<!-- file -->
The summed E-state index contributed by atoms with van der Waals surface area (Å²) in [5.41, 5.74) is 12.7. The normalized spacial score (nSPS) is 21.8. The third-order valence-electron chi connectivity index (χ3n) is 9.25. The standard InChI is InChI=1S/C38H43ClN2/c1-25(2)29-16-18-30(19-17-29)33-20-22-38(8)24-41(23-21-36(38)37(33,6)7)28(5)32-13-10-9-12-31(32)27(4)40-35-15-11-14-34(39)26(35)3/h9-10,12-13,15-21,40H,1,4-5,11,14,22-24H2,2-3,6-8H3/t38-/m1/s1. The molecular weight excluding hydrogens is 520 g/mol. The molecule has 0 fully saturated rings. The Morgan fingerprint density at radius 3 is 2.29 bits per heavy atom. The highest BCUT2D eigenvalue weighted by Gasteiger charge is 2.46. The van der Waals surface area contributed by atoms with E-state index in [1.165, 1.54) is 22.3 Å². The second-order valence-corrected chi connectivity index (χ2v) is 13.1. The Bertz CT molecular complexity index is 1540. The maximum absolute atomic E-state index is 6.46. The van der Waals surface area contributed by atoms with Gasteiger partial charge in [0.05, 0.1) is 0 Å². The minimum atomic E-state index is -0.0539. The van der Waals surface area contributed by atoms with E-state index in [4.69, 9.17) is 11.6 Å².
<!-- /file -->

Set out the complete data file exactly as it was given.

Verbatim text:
The summed E-state index contributed by atoms with van der Waals surface area (Å²) in [5.41, 5.74) is 12.7. The normalized spacial score (nSPS) is 21.8. The third-order valence-electron chi connectivity index (χ3n) is 9.25. The standard InChI is InChI=1S/C38H43ClN2/c1-25(2)29-16-18-30(19-17-29)33-20-22-38(8)24-41(23-21-36(38)37(33,6)7)28(5)32-13-10-9-12-31(32)27(4)40-35-15-11-14-34(39)26(35)3/h9-10,12-13,15-21,40H,1,4-5,11,14,22-24H2,2-3,6-8H3/t38-/m1/s1. The molecular weight excluding hydrogens is 520 g/mol. The molecule has 0 fully saturated rings. The Morgan fingerprint density at radius 3 is 2.29 bits per heavy atom. The highest BCUT2D eigenvalue weighted by Gasteiger charge is 2.46. The van der Waals surface area contributed by atoms with E-state index in [1.165, 1.54) is 22.3 Å². The second-order valence-corrected chi connectivity index (χ2v) is 13.1. The Bertz CT molecular complexity index is 1540. The maximum absolute atomic E-state index is 6.46. The van der Waals surface area contributed by atoms with Gasteiger partial charge in [0.05, 0.1) is 0 Å². The minimum atomic E-state index is -0.0539. The van der Waals surface area contributed by atoms with E-state index in [4.69, 9.17) is 11.6 Å².